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Is it Time for a National Divorce Law Too?

The issue of "state's rights" has been in the news a lot recently, especially given the recent Supreme Court decision making same sex marriage legal across the country and the furor over the Confederate battle flag in South Carolina. 

State laws have long determined how much you spend in taxes, how your are punished for committing crime, how much you receive in welfare benefits, how much and to whom your personal property is distributed upon your death, whether you can readily get an abortion, and the list goes on.

Now that state-specific laws prohibiting same sex marriage have been swept away, some are talking about doing the same thing for laws governing divorce. The reality today is that how well people fare during a divorce has a lot to do with what state they are located in at that time.

And until today, when the Supreme Court made gay marriage legal throughout the land, where you lived also determined whether you could married. Now it's time for our nation to ditch state-specific divorce rules too.

One of the biggest issues some married couples face when they move across state lines is how they will fare if they get divorced. (And, again, almost half will untie the knot.) The answer may be far better or far worse depending on the state and even the county in which you reside. I say "may," because if you reach an amicable settlement, that settlement may be legally approved no matter where you live. But if you have a contested divorce and end up leaving it up to a judge, he or she will likely apply state guidelines that can be very different depending on the state. Indeed, since only a few states have formal guidelines, the guidelines are mostly those set by the local judge. These judges are, of course, influenced primarily by what other judges in their locality and state are doing.

Let me illustrate the world of divorce trouble in which you can land by picking the wrong state of residence. Take fictitious Joe and Sally, a 50 year-old couple who have been married since age 25. Most of their marriage was sheer bliss. But since their four kids left home, Joe and Sally's relationship has gone off the rails. Whether its Joe's drinking, Sally's smoking, or a hundred other things that have gone wrong, both want out.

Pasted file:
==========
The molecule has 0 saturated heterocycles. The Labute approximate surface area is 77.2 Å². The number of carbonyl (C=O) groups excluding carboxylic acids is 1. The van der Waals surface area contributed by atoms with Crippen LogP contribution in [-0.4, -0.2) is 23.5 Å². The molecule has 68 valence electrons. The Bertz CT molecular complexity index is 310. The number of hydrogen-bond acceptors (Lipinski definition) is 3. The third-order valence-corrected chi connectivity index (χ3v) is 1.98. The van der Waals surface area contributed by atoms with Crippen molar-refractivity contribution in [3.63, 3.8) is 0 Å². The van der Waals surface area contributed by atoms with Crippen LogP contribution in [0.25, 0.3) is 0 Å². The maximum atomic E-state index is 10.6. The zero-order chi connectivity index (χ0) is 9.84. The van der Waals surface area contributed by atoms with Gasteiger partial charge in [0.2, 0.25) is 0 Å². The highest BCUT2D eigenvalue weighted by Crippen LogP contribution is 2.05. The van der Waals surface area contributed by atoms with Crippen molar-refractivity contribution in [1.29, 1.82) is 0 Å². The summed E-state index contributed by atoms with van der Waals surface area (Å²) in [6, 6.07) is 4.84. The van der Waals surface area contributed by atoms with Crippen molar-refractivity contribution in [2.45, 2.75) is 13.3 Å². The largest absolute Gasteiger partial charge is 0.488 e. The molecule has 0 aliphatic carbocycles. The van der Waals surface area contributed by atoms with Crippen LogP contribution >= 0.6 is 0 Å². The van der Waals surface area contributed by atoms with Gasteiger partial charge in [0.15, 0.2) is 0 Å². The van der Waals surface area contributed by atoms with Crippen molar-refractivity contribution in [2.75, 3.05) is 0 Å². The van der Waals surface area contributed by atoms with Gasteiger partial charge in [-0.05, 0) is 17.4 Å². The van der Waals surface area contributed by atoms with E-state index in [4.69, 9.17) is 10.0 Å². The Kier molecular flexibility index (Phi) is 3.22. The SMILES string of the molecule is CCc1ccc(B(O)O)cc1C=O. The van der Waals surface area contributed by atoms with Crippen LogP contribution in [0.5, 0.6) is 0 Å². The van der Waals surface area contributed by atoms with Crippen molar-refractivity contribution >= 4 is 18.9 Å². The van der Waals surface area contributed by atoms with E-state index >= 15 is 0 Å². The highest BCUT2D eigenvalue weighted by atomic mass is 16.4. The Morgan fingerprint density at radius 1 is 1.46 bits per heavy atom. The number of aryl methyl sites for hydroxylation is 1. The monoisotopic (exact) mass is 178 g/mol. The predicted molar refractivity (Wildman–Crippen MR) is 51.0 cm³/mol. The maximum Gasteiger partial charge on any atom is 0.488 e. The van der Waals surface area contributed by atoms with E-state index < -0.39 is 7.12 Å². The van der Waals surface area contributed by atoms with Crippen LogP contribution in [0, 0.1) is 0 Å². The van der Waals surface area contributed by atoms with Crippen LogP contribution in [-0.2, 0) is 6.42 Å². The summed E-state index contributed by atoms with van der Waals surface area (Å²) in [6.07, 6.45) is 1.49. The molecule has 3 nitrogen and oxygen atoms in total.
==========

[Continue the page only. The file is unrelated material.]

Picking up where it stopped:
They face a big, conflict-laden question. How much should Joe pay Sally in alimony? Sally makes $30,000 a year. Joe makes $200,000. They both intend to work through age 67 (the Social Security full retirement age). Joe has a three-times larger Social Security retirement benefit coming his way, and his 401(k) is five times Sally's. Apart from a small checking account and house equity, Joe and Sally have no other major assets.

Now suppose Joe and Sally live in Massachusetts. According to its online alimony guideline calculator, Joe will need to pay Sally $59,500 annually in alimony indefinitely, but this appears to really mean until Joe reaches 65 (17 years from now). This is the maximum alimony, which is set at 35 percent of the difference in Joe and Sally's incomes, but can be set as low as 30 percent of the difference.

If the couple lives in Kansas, however, Sally will, based on its state alimony guidelines, receive only $38,000. That's a third less! And she'll only collect the $38,000 for 8.77 years. So, on the face of it, Kansas's alimony discounting for the time value of money is less than 40 percent of the Massachusetts amount.

The question raised by critics of these differing divorce laws is why should Joe and Sally experience such wildly varying results based solely on the state or county that they reside in? Rather than allow couples to shop for the most advantageous jurisdiction for their divorce (which occurs far more often then you might think), national divorce laws could even the playing field and guarantee that couples in Massachusetts, Kansas, and South Carolina could expect similar outcomes. Though there's no sign of the courts or Congress taking such action in the near future, the recent Supreme Court ruling raises interesting questions to consider. 

Contact the Law Offices of Renee Lazar via email or phone at 978-844-4095 should you be in the midst of a divorce or contemplating a divorce to discuss the issues related to your particular situation.

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Law Offices of Renee Lazar
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